After the Vienna terrorist attack, my siblings across the Atlantic texted to check on family members who live in Austria. I reported that all were safe, but that one of my sons had been working in the immediate area and had heard the gunfire. My sister wrote back: “Active shooter situations are terrifying.”
This short sentence stunned me. As an expat, I realize that I have become distanced from the United States. However, that a catchall phrase now exists in American English for the indiscriminate killing of people with an automatic assault rifle shocked me. This was not the case 30 years ago.
An nGram query showed that the phrase “active shooter situation” entered the language in 1998 and that use has increased exponentially since 2006. My subsequent Google search of the phrase returned 90,600,000 hits. The first four were innocent bystander response guidelines from Homeland Security, Ready.gov, the FBI, and FEMA. The U.S. Federal Government has clearly conceded that gun violence in America has become commonplace.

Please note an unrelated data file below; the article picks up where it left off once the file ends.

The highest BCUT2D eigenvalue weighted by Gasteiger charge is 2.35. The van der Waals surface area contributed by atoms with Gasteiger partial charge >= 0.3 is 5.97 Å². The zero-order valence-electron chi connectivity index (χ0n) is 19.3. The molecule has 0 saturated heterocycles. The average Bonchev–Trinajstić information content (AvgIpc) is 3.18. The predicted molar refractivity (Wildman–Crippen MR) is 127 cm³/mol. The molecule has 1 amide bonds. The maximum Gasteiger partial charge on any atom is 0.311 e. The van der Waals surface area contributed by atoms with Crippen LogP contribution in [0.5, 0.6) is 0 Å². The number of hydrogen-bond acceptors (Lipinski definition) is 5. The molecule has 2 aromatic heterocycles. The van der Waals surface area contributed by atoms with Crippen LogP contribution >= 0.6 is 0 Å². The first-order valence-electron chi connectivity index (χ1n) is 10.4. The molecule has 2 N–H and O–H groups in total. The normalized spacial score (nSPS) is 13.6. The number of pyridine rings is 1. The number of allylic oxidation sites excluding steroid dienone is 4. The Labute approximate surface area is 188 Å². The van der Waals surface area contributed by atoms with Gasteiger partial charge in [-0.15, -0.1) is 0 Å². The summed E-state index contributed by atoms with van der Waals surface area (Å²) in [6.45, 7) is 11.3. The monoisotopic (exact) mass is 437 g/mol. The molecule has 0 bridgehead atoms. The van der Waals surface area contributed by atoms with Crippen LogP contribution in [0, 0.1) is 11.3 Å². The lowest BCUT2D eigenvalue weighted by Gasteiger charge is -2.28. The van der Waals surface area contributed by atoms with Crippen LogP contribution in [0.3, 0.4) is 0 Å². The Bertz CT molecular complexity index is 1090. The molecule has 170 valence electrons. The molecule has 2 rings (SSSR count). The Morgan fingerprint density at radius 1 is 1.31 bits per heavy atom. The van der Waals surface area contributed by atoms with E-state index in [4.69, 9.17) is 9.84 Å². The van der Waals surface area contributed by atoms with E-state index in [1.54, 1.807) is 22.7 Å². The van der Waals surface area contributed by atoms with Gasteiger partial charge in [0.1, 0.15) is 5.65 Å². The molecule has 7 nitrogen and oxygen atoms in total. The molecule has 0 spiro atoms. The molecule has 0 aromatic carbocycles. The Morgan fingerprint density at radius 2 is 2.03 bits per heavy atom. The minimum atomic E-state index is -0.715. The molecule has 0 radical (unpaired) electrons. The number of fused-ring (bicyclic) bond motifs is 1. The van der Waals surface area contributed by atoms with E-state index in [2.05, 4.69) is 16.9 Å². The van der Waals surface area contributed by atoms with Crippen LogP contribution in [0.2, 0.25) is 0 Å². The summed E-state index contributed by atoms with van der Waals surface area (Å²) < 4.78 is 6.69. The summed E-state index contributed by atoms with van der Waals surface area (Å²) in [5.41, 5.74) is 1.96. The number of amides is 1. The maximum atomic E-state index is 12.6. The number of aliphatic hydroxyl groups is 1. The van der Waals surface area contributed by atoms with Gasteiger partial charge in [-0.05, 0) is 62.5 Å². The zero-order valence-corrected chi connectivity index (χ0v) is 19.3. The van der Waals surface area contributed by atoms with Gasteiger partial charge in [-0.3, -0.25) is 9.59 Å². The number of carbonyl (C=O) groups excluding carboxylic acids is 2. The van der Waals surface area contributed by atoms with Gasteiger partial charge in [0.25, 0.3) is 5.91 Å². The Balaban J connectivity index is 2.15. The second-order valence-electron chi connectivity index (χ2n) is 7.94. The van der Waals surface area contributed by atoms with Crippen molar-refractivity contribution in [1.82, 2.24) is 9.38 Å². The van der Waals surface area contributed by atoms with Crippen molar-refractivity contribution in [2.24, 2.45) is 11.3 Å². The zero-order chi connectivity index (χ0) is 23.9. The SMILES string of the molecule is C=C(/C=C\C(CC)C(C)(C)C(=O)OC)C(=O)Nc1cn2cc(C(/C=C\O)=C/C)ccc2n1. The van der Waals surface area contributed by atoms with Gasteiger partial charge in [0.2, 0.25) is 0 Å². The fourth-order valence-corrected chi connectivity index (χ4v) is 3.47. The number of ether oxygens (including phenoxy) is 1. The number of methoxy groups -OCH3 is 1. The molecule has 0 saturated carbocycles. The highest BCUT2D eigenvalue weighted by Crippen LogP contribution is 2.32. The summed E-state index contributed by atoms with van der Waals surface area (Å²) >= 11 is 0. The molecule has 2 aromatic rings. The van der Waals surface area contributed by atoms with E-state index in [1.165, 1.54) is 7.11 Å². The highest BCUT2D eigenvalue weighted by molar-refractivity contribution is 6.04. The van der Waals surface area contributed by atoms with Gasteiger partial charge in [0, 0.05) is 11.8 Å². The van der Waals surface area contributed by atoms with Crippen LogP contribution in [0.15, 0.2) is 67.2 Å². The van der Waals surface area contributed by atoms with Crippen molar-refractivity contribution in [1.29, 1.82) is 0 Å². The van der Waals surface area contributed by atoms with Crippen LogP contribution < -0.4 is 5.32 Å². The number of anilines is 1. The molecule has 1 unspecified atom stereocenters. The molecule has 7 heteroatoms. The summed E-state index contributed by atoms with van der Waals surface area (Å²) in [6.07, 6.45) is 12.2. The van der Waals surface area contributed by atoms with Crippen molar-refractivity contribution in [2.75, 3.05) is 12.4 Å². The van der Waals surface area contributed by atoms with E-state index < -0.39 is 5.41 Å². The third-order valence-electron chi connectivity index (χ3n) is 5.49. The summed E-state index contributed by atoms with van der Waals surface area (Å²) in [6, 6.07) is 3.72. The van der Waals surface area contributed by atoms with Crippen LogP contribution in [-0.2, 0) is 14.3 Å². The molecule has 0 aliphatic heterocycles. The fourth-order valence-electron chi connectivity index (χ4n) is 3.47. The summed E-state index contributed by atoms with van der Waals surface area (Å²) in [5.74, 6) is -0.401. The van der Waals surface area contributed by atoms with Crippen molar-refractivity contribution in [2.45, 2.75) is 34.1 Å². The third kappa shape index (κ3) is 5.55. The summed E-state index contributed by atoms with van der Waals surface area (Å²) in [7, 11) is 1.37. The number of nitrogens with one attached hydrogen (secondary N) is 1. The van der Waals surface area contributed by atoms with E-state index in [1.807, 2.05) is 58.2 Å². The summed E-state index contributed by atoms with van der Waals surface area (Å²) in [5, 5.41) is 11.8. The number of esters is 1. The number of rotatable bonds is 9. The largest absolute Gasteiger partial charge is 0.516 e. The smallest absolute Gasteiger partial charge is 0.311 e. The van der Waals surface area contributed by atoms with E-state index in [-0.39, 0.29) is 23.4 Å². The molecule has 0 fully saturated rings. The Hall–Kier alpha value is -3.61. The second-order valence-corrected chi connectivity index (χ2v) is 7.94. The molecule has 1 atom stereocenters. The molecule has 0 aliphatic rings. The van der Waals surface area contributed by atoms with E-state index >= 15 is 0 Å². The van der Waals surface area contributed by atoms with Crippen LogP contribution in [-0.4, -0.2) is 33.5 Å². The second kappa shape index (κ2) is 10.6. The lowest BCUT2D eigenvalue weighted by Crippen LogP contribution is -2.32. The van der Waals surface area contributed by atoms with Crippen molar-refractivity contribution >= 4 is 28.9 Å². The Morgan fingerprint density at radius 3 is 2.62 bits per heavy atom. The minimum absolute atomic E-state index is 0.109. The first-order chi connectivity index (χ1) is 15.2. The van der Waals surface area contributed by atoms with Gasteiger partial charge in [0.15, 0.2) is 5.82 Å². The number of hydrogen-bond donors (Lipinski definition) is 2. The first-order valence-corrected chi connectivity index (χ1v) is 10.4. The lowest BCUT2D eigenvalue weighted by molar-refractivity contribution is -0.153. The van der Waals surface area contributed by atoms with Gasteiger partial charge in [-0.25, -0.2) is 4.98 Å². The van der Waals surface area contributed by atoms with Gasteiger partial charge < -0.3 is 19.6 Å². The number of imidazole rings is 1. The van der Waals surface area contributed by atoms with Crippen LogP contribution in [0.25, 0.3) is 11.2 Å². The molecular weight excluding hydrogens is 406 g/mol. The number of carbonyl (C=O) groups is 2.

The phrase itself reinforces this understanding. First, the adjective “active” describing shooter implies that non-active shooter situations also exist which, in comparison, could be interpreted as not terrifying. I can only assume that these would be instances of people openly carrying assault rifles in public spaces but not actually firing on others. I am aware this too has become commonplace in America (also not the case 30 years ago). Personally, I would find this terrifying as well. Second, categorizing the harrowing occurrence of being shot at as a “situation” seems to trivialize and make common what should be a rare and utterly shocking anomaly.
In her Earthsea realm, the author Ursula K. Le Guin creates a world in which knowing the true name of something gives you power over it. Clearly, America has lost control over firearm violence. Maybe, power could be regained by replacing euphemisms like “active shooter situations” with more accurate descriptions.